She jerks away from the hand I lay on her shoulder, and she sinks as her blackbird sank, her legs giving way under her until she's curled on the decking like a baby and screaming. Just screaming, no tears. I stroke her hair like I used to stroke Billy's head, and I caress her cheek and jaw, both hot and red with grief for an animal she had known less than five minutes. Still she screams. I go back into the house and retrieve a dishcloth to pick up the blackbird in, then deposit it gently in the hedgerow. Melissa's screaming wavers and spirals into a howl, and she rolls onto her back and now the tears do come. I kneel. The ridges of the decking dig into my knees and they itch and tingle painfully, but I lift my wife's head into my lap and let her tears run clear over my fingers. Periodically my thumbs brush at the corner of her lips to stop the salted beads escaping into her mouth. I kneel there with her until my legs are dead from her weight, and I marvel that the woman who was so strong at her parents' funeral and who didn't even cry at the loss of her beloved dog now lies helpless on the decking, screaming and howling for a blackbird.
- Current Mood:creative
Oh well. Nothing new, really; end of the Easter holidays, so I'm heading back to the Bubble tomorrow.
Time for a catching up effort now, in between the packing.
- Current Mood:busy
I did have a massive long entry typed out about just why it means so much to me, but LJ went and ate it. Sulk. I'll rewrite it and post another time.
- Current Mood: cold
For me, it's the end of Brief Encounter. Yes, I know, some people cite it as an example of everything that was wrong with the stiff-upper-lip British society of the early and mid-twentieth century - Alec and Laura felt so bound by the social niceties of their day that they couldn't and wouldn't give in to their love for each other. But when he's leaving her for the last time, and their emotional goodbye is interrupted by Laura's garrulous, gossiping friend, it breaks my heart.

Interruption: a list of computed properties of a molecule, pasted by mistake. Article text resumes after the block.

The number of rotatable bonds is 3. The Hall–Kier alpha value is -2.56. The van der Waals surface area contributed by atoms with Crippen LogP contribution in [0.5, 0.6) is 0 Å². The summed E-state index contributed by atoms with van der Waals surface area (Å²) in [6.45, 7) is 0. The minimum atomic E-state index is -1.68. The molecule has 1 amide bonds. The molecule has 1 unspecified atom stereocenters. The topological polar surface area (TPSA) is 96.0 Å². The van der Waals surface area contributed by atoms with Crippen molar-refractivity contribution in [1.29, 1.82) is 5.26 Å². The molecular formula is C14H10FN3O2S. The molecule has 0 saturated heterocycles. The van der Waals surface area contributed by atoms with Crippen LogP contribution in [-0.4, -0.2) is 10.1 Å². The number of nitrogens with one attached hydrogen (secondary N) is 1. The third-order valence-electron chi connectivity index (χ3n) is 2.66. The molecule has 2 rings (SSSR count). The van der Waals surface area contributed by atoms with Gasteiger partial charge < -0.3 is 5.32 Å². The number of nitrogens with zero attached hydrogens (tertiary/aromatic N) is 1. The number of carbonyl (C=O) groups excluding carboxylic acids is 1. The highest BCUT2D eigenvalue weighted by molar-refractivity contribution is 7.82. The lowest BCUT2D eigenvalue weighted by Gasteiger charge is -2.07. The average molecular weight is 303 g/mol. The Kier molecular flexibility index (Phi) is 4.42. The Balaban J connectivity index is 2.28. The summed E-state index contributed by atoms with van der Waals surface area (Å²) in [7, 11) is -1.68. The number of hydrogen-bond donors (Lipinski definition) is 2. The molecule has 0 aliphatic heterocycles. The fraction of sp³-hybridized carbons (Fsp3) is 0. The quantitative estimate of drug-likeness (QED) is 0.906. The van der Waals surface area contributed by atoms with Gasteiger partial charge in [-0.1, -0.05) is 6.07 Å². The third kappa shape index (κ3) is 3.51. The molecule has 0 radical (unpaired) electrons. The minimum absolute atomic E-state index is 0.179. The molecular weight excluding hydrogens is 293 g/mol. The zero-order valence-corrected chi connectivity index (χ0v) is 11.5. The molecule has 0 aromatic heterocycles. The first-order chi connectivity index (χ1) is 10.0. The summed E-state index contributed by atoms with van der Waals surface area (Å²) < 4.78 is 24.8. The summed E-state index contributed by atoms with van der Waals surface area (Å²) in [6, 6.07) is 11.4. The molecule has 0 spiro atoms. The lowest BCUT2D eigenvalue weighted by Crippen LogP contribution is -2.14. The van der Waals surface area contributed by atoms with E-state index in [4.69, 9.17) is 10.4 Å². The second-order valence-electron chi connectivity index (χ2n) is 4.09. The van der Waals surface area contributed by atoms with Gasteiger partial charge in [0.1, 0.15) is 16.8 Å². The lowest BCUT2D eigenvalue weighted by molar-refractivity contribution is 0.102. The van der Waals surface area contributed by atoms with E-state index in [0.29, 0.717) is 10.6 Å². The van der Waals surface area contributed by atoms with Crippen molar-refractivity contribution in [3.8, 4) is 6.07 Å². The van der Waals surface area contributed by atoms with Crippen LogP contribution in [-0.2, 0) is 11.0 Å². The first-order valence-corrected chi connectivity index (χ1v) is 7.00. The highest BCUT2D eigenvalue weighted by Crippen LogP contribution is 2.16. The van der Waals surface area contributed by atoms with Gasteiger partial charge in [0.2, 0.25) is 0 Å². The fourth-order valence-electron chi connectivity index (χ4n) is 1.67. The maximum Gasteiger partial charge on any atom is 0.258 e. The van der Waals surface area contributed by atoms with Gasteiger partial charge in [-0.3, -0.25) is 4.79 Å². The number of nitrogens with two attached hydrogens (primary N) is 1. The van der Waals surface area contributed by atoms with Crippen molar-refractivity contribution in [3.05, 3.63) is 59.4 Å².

"We've still got a few minutes..."
"Laura! What a lovely surprise!"
I wince every time. And they're oh-so-polite and restrained - no hints that the irritating friend should leave, and not a sign given that anything had ever happened between them. Except, of course, for his final squeeze of her shoulder. Unobtrusive, subtle, but loaded with meaning. And that's it.
I think because it's so far from the happy ending that seems to be obligatory in romance films these days that I like it - and because it shows that fate will screw you over at the cruellest possible moment.
I like to think, though, that one day they might see each other again...just maybe...
I was soooo tempted to take one home - I've heard of peeople keeping them before, but never seen them for sale in a mainstream pet shop. However, I restrained myself. For one thing, I've grown up being taught that you never buy a pet on impulse. For another, I know nothing about lobsters. Mainly, though, I think Mum might have left home if I'd given in to temptation; out of all our family, she's the least animal-loving, although she always seems to get overruled by me, my siblings and my Dad! Currently we share our home with a cat, a giant rabbit, a hamster, two guinea pigs, three mice, two tarantulas and a pond of fish. I was pushing it with tarantulas - I think a lobster might have tipped her over the edge.
They're now definitely on my To Look Into list for when I get my own place, along with a stingray, a boa constrictor and (more conventionally) a Shetland Sheepdog puppy. What about anyone else? Any fantasy pets?
- Current Mood: bouncy